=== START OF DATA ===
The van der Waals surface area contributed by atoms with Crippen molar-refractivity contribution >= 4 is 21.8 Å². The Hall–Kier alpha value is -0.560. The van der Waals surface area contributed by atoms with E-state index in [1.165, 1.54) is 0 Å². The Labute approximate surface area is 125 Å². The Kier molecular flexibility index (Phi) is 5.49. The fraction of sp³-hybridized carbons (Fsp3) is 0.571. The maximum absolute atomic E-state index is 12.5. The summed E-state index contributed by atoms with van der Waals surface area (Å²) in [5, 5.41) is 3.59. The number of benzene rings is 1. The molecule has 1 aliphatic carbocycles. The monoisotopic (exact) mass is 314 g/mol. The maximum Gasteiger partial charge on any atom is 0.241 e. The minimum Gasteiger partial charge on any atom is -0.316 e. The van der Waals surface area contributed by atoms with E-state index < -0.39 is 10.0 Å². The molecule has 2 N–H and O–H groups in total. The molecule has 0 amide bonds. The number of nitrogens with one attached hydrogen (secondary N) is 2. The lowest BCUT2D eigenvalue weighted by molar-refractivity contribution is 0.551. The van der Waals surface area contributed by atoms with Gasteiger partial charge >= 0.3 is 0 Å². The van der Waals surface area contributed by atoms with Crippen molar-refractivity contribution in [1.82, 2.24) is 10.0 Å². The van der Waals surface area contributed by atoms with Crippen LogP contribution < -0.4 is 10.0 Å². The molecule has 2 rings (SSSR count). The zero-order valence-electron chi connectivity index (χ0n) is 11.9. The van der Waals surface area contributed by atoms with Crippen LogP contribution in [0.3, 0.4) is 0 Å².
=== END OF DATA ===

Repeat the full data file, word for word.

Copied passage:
The van der Waals surface area contributed by atoms with Crippen molar-refractivity contribution >= 4 is 21.8 Å². The Hall–Kier alpha value is -0.560. The van der Waals surface area contributed by atoms with E-state index in [1.165, 1.54) is 0 Å². The Labute approximate surface area is 125 Å². The Kier molecular flexibility index (Phi) is 5.49. The fraction of sp³-hybridized carbons (Fsp3) is 0.571. The maximum absolute atomic E-state index is 12.5. The summed E-state index contributed by atoms with van der Waals surface area (Å²) in [5, 5.41) is 3.59. The number of benzene rings is 1. The molecule has 1 aliphatic carbocycles. The monoisotopic (exact) mass is 314 g/mol. The maximum Gasteiger partial charge on any atom is 0.241 e. The minimum Gasteiger partial charge on any atom is -0.316 e. The van der Waals surface area contributed by atoms with E-state index < -0.39 is 10.0 Å². The molecule has 2 N–H and O–H groups in total. The molecule has 0 amide bonds. The number of nitrogens with one attached hydrogen (secondary N) is 2. The lowest BCUT2D eigenvalue weighted by molar-refractivity contribution is 0.551. The van der Waals surface area contributed by atoms with Gasteiger partial charge >= 0.3 is 0 Å². The van der Waals surface area contributed by atoms with Crippen molar-refractivity contribution in [1.82, 2.24) is 10.0 Å². The van der Waals surface area contributed by atoms with Crippen LogP contribution < -0.4 is 10.0 Å². The molecule has 2 rings (SSSR count). The zero-order valence-electron chi connectivity index (χ0n) is 11.9. The van der Waals surface area contributed by atoms with Crippen LogP contribution in [0.3, 0.4) is 0 Å².